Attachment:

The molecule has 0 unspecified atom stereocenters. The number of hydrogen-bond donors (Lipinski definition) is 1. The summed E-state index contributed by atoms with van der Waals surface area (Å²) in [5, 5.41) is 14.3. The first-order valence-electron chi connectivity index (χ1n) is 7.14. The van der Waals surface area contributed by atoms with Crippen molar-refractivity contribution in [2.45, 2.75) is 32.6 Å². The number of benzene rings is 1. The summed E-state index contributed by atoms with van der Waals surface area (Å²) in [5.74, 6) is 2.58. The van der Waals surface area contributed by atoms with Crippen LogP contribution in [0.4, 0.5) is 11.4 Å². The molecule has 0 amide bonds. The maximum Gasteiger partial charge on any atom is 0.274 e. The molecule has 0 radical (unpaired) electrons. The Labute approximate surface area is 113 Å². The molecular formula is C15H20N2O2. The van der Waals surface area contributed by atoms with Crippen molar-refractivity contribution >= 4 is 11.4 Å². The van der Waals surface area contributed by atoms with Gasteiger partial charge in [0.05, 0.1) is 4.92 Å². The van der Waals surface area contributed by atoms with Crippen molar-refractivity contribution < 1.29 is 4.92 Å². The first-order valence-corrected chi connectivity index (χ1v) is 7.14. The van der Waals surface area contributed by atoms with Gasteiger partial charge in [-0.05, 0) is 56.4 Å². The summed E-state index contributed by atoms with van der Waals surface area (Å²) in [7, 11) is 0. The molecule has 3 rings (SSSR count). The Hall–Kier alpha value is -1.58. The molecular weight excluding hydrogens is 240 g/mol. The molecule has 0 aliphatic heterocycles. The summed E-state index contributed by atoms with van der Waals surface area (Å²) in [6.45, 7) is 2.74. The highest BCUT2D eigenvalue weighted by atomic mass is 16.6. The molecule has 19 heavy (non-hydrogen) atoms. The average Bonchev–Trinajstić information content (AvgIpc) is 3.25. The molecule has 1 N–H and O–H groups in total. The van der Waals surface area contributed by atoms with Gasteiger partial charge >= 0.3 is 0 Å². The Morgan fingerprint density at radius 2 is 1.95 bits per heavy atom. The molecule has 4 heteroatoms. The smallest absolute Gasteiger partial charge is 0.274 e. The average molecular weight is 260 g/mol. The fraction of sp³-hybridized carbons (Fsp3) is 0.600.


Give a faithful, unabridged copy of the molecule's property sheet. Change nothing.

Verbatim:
The molecule has 0 unspecified atom stereocenters. The number of hydrogen-bond donors (Lipinski definition) is 1. The summed E-state index contributed by atoms with van der Waals surface area (Å²) in [5, 5.41) is 14.3. The first-order valence-electron chi connectivity index (χ1n) is 7.14. The van der Waals surface area contributed by atoms with Crippen molar-refractivity contribution in [2.45, 2.75) is 32.6 Å². The number of benzene rings is 1. The summed E-state index contributed by atoms with van der Waals surface area (Å²) in [5.74, 6) is 2.58. The van der Waals surface area contributed by atoms with Crippen LogP contribution in [0.4, 0.5) is 11.4 Å². The molecule has 0 amide bonds. The maximum Gasteiger partial charge on any atom is 0.274 e. The molecule has 0 radical (unpaired) electrons. The Labute approximate surface area is 113 Å². The molecular formula is C15H20N2O2. The van der Waals surface area contributed by atoms with Crippen molar-refractivity contribution >= 4 is 11.4 Å². The van der Waals surface area contributed by atoms with Gasteiger partial charge in [0.05, 0.1) is 4.92 Å². The van der Waals surface area contributed by atoms with Crippen molar-refractivity contribution < 1.29 is 4.92 Å². The first-order valence-corrected chi connectivity index (χ1v) is 7.14. The van der Waals surface area contributed by atoms with Gasteiger partial charge in [-0.05, 0) is 56.4 Å². The summed E-state index contributed by atoms with van der Waals surface area (Å²) in [7, 11) is 0. The molecule has 3 rings (SSSR count). The Hall–Kier alpha value is -1.58. The molecular weight excluding hydrogens is 240 g/mol. The molecule has 0 aliphatic heterocycles. The summed E-state index contributed by atoms with van der Waals surface area (Å²) in [6.45, 7) is 2.74. The highest BCUT2D eigenvalue weighted by atomic mass is 16.6. The molecule has 19 heavy (non-hydrogen) atoms. The average Bonchev–Trinajstić information content (AvgIpc) is 3.25. The molecule has 1 N–H and O–H groups in total. The van der Waals surface area contributed by atoms with Gasteiger partial charge >= 0.3 is 0 Å². The Morgan fingerprint density at radius 2 is 1.95 bits per heavy atom. The molecule has 4 heteroatoms. The smallest absolute Gasteiger partial charge is 0.274 e. The average molecular weight is 260 g/mol. The fraction of sp³-hybridized carbons (Fsp3) is 0.600.